Sunday, August 2, 2015

Fostex Mixer/Reel-to-Reel VU meter fix


                     


I recently picked up a Fostex-R8 eight track reel-to-reel recorder, and then snagged one of these Fostex 450 mixers to go with it.  The mixer worked great except for the LED VU meters.  most of the LED's appeared dead like in the above 'before' GIF.  Lurking around the internet, in forums, and message boards,  I came to realize this is a common problem with these machines.  Luckily my R8's LED's are all working fine.  I believe the VU meter boards are all very similar between the various Fostex mixers and reel-to-reels.  So, this little tutorial might help out anyone with one or more of these machines.  With patience and a steady hand, you too can have all new fully functional VU meters!

 This is what the LED meter looks like when you get is out of the mixer.  It's held in with plastic clips, that need to be gently pushed apart to free the board.  That black button on the left is the LED driver chip.  There is no way to replace that, so if it gets damaged your out of luck.  On top of the LED's is a white plastic piece to house the LEDs and diffuse the light into nice looking rectangles.


I had to use a blade to get the plastic piece off.  The piece has four small dowels that fit through the PCB and bevel out to hold it on.  I just cut the bevel off to release it.  Now I can see the teeny tiny LED's.

 Here's a closeup of the fragile micro LED's.  Like .1mm squares with a single hair wire attached to the top of them.  No wonder these things fail!  With a small point soldering Iron I removed all the old diodes.

 And here's the replacements!  Modern 0603 surface mount LED's.  These are similar in design except they are encased in an epoxy or resin.  This protects the hair wire from braking.  If you've ever solder SMD components you probably know extra Flux is important and very helpful.  I used flux to help tin the trace pads and hold the LED's in place while soldering.

Here's one finished board.  The plastic diffuser piece fits right back over the new LED's, and the PCB snaps right back into place.  I'm not going to lie, it's a tedious job, but once your done you'll have fully functional beautiful bright new VU meters.  They should last a good long while too.  I hope this helps some people out!  Feel free to contact me if you have any questions.

cheers,


Addendum:
If anyone has dead LED's and isn't comfortable doing this procedure themselves I might offer a repair service in the future.  Ideally you'd be able to remove the VU boards yourself, and mail them to me instead of the whole machine.  I haven't worked out prices, but it would be reasonable (cost of materials and time).

Saturday, May 30, 2015

Noise Toaster

This is just a show off post of my noise toaster.  If you don't know, the noise toaster is a simple-ish, lofi synth, noise maker, designed by Ray Wilson.  You can find all the info needed to build your own over at MFOS.  This thing is really versatile and capable of producing all types of lofi synthy goodness.  It can run on a 9v battery and has a built-in amp and speaker, for on-the-go sonic exploration.  I highly recommend this project to anyone into DIY noise makers! 






Added the mods suggested on Rays site.  Both useful additions!



Added a tiny little laptop speaker cuz why not.



And here is a track I made that features the noise toaster.  All the bleeps and blips running through the whole beat is all toaster madness.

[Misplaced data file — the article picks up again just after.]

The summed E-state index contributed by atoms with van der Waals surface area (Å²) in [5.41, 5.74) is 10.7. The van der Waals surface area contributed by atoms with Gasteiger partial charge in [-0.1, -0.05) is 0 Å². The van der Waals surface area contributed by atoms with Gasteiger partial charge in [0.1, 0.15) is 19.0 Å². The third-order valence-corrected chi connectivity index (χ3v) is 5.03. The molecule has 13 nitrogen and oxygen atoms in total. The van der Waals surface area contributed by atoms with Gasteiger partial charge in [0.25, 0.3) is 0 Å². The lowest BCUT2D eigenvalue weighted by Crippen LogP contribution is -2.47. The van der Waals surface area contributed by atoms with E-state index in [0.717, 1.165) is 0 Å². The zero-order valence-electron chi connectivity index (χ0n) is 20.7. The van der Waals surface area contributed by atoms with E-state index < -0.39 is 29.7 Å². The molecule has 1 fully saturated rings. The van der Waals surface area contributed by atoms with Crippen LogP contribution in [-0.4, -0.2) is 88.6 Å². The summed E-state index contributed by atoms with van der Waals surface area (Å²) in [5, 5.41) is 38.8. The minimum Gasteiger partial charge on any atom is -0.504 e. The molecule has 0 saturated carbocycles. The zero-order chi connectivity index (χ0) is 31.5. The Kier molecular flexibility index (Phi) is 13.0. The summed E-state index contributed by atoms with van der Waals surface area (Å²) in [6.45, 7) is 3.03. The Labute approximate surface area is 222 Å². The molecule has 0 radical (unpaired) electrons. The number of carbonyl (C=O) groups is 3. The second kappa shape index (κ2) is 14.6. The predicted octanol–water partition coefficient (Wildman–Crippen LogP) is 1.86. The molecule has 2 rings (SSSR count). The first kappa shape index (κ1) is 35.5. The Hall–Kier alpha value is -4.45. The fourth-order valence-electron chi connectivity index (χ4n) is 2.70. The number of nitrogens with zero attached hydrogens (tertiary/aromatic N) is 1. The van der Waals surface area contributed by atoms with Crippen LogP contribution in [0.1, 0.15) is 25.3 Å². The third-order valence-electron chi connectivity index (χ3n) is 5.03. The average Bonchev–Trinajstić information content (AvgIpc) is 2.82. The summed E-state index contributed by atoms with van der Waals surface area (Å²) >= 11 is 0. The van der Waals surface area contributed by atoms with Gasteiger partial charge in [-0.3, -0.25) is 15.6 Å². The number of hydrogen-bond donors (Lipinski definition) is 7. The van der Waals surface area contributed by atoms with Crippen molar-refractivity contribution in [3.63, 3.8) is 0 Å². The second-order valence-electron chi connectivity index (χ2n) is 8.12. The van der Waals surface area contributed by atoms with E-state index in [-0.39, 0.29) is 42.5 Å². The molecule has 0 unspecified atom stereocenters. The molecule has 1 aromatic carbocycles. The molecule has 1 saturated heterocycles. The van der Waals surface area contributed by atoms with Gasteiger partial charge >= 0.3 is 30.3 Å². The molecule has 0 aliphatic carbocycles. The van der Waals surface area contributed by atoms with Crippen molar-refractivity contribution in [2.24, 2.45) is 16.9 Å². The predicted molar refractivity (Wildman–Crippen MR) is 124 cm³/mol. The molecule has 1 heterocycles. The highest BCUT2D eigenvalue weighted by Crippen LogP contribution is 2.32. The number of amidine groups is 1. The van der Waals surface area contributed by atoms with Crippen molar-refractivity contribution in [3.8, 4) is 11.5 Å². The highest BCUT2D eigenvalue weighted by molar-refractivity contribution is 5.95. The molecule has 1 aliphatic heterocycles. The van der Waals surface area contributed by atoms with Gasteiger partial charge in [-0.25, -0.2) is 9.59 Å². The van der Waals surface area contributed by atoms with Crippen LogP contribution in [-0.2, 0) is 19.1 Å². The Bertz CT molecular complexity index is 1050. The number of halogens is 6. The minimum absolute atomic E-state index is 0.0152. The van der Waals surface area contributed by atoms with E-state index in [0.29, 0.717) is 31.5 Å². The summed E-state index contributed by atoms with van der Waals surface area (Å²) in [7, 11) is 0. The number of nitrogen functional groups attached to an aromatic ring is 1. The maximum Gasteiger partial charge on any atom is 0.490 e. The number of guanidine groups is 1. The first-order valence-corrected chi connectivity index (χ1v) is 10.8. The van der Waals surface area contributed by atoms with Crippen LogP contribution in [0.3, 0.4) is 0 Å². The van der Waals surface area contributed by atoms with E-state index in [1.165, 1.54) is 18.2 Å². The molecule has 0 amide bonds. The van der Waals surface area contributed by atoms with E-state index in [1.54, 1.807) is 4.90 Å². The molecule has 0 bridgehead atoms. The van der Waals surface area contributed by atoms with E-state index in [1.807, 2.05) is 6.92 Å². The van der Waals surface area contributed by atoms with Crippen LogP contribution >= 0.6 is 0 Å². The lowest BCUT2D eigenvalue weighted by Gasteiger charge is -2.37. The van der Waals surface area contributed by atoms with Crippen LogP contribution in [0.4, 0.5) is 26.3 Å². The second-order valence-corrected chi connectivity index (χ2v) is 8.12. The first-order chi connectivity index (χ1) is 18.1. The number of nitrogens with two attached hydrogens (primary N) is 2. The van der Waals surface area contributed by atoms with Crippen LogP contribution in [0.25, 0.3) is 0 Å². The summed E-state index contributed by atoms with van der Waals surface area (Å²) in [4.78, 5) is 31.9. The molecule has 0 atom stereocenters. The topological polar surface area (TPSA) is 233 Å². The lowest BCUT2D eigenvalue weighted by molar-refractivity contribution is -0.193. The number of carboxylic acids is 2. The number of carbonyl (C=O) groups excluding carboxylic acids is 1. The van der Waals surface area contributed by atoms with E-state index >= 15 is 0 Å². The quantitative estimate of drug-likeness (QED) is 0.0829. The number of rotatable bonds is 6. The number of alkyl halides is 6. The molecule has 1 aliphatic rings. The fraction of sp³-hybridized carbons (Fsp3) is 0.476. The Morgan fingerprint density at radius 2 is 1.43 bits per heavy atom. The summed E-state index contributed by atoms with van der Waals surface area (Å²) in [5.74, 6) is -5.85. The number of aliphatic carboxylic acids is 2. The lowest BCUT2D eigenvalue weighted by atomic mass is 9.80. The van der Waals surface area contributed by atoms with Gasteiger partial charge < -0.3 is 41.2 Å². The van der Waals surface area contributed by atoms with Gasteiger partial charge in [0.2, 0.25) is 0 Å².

Saturday, April 25, 2015

Echo-Matic (DIY Tape Delay)



I designed my echo-matic panel in the style of the Univox EC model tape delays


Here's my setup:  1/4" instrument input and output, and RCA I/O's to connect to the tape recorder.  I'm using a Marantz PMD221.  I modified this machine slightly by adding a second pitch control.  That's what that little knob at the top right corner of the marantz unit is.  This knob adjusts the pitch drastically for slower delay effects.


This surprisingly simple circuit turns any 3 head tape recorder into an awesome sounding tape delay machine.  The tape recorder has to be a three head unit (erase head, record head, and play head) for it to work.  This type of recorder will have a button or switch that allows you to listen to the source audio, or what has just been recorded to the tape.  The small gap between the record head and the play head creates the delay effect.  I'm a novice when it comes to circuit design, but the schematic just looks like four buffers and some pots to mix the different signals together.

Here's the original literature for the echo-matic:

And here's a layout I redrew from the above article.  It's 600dpi and the image is reversed for photosensitive boards.




Gutz! :]




Per request:

Here's some additional photos and info about the mod I made on my PMD221.


The Pitch knob had a 1.2K resistor in series with it.  All I did was desolder one pin of that resistor and replace it with a 1k pot.  In the picture above you can see the wires running from that circuit board to the 1K pot attached to the battery compartment door.  With this mod, I can get the delay times to somewhere around 500ms before the tape drive stalls out and stops.



A closeup of the solder points




I don't run this unit on batteries so sticking the pot in the battery compartment seemed like the best place to for it.

Sunday, February 1, 2015

Paia 2700/4700 Clone Project coming soon!


So like at least a year or so ago I started this Project and never put the finishing touches on it.  Really it's just the panel graphics that I never got around to doing.  It's a clone of the old Paia synth modules.  The 2720 keyboard and some of the 4700 modules too.  Everything was hand fabricated and all the circuits built on stripboards.  In future posts I'll break down the modules, take pictures, and share the veroboard layouts.

Stay tuned!